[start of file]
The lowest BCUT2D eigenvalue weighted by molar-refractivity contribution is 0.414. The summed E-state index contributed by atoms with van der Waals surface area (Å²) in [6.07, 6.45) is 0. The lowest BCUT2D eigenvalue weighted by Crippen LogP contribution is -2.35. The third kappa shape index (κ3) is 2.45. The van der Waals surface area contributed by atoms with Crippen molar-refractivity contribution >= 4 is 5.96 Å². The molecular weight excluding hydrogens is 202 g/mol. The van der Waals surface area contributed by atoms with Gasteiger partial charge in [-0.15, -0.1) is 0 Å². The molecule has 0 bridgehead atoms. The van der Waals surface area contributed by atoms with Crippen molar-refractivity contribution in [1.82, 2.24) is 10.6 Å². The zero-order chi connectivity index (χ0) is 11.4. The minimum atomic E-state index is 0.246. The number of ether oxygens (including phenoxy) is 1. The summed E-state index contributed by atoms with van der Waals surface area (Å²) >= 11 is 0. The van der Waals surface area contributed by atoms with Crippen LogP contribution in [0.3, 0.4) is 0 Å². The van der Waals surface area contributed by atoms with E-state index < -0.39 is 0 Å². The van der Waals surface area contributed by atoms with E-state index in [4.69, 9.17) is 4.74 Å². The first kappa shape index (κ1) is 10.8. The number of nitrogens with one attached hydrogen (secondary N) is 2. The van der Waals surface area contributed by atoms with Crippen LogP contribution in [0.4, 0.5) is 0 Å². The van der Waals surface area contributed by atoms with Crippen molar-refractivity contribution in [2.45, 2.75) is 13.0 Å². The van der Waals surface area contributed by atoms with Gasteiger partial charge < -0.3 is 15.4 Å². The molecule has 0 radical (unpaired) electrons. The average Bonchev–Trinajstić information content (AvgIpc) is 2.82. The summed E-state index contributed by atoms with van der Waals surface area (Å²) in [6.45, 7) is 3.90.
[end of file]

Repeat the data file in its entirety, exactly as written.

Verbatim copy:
The lowest BCUT2D eigenvalue weighted by molar-refractivity contribution is 0.414. The summed E-state index contributed by atoms with van der Waals surface area (Å²) in [6.07, 6.45) is 0. The lowest BCUT2D eigenvalue weighted by Crippen LogP contribution is -2.35. The third kappa shape index (κ3) is 2.45. The van der Waals surface area contributed by atoms with Crippen molar-refractivity contribution >= 4 is 5.96 Å². The molecular weight excluding hydrogens is 202 g/mol. The van der Waals surface area contributed by atoms with Gasteiger partial charge in [-0.15, -0.1) is 0 Å². The molecule has 0 bridgehead atoms. The van der Waals surface area contributed by atoms with Crippen molar-refractivity contribution in [1.82, 2.24) is 10.6 Å². The zero-order chi connectivity index (χ0) is 11.4. The minimum atomic E-state index is 0.246. The number of ether oxygens (including phenoxy) is 1. The summed E-state index contributed by atoms with van der Waals surface area (Å²) >= 11 is 0. The van der Waals surface area contributed by atoms with Crippen LogP contribution in [0.3, 0.4) is 0 Å². The van der Waals surface area contributed by atoms with E-state index < -0.39 is 0 Å². The van der Waals surface area contributed by atoms with E-state index in [4.69, 9.17) is 4.74 Å². The first kappa shape index (κ1) is 10.8. The number of nitrogens with one attached hydrogen (secondary N) is 2. The van der Waals surface area contributed by atoms with Crippen LogP contribution in [0.4, 0.5) is 0 Å². The van der Waals surface area contributed by atoms with Crippen molar-refractivity contribution in [2.45, 2.75) is 13.0 Å². The van der Waals surface area contributed by atoms with Gasteiger partial charge < -0.3 is 15.4 Å². The molecule has 0 radical (unpaired) electrons. The average Bonchev–Trinajstić information content (AvgIpc) is 2.82. The summed E-state index contributed by atoms with van der Waals surface area (Å²) in [6.45, 7) is 3.90.